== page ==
Couples outside of the Catholic Church have asked my Mom to marry them. People recognize gifts where institutions may not. But my Mom’s broken heart not to be included as a full member of the Church she loved is a wound that shaped me -- a way for so many years I also internalized being less-than.
One day at our new Episcopal Church Father Tom invited people to meet him after liturgy if they were interested in renewing their faith or baptizing their children. Lyndon whispered to us, “I think I want to be baptized.” Father Tom was a little taken aback when Lyndon approached him after liturgy, directly asking to be baptized. Later when we asked Lyndon why he finally decided to be baptized and why he picked the Episcopal Church, Lyndon said ,”It’s because of women priests and LGBTQ rights.”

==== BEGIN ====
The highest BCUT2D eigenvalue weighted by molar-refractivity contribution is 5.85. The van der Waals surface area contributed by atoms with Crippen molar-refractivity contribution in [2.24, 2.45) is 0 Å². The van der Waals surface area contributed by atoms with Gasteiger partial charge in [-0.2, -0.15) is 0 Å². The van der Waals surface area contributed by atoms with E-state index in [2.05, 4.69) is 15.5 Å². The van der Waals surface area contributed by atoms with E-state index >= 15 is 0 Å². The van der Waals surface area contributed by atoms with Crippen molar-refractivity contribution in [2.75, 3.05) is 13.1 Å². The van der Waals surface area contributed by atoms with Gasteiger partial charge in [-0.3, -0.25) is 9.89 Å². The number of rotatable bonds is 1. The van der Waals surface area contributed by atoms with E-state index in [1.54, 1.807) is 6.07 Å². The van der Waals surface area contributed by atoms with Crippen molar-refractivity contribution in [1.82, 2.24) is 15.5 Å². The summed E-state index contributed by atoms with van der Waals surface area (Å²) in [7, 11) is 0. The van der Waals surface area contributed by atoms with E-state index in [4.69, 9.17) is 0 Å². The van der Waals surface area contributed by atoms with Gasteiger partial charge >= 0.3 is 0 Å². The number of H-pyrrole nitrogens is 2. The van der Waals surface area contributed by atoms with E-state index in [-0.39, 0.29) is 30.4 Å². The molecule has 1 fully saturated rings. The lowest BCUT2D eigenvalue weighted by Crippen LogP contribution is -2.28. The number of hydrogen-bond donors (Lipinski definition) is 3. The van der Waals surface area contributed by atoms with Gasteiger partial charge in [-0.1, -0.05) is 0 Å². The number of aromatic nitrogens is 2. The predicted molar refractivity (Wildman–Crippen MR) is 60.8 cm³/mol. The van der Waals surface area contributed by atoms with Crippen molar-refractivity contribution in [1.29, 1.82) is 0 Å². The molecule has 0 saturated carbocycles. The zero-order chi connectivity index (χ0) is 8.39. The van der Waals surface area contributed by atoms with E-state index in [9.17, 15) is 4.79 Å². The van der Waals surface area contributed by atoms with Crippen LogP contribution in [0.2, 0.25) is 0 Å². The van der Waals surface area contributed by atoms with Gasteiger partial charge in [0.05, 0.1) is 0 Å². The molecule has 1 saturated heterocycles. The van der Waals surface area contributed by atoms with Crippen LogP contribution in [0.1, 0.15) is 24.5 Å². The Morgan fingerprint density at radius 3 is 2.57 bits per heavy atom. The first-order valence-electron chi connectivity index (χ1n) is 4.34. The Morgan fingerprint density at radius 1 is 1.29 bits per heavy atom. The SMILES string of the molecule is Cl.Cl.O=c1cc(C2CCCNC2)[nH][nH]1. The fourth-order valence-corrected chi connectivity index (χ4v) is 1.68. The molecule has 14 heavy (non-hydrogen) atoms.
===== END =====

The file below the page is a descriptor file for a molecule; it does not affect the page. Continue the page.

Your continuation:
Lyndon has heard us discuss these things in our home. He knows these are our values. But he is the first of our family to take a public, religious stand in that direction.
And so I don’t know who brought the water to whom -- Lyndon to us or we to Lyndon. But in the beginning light of yesterday’s Taurus new moon, as Lyndon prepares for his baptism next month, I’m grateful for the lessons I’ve learned these twelve years as his Mom -- of planting roots and becoming free.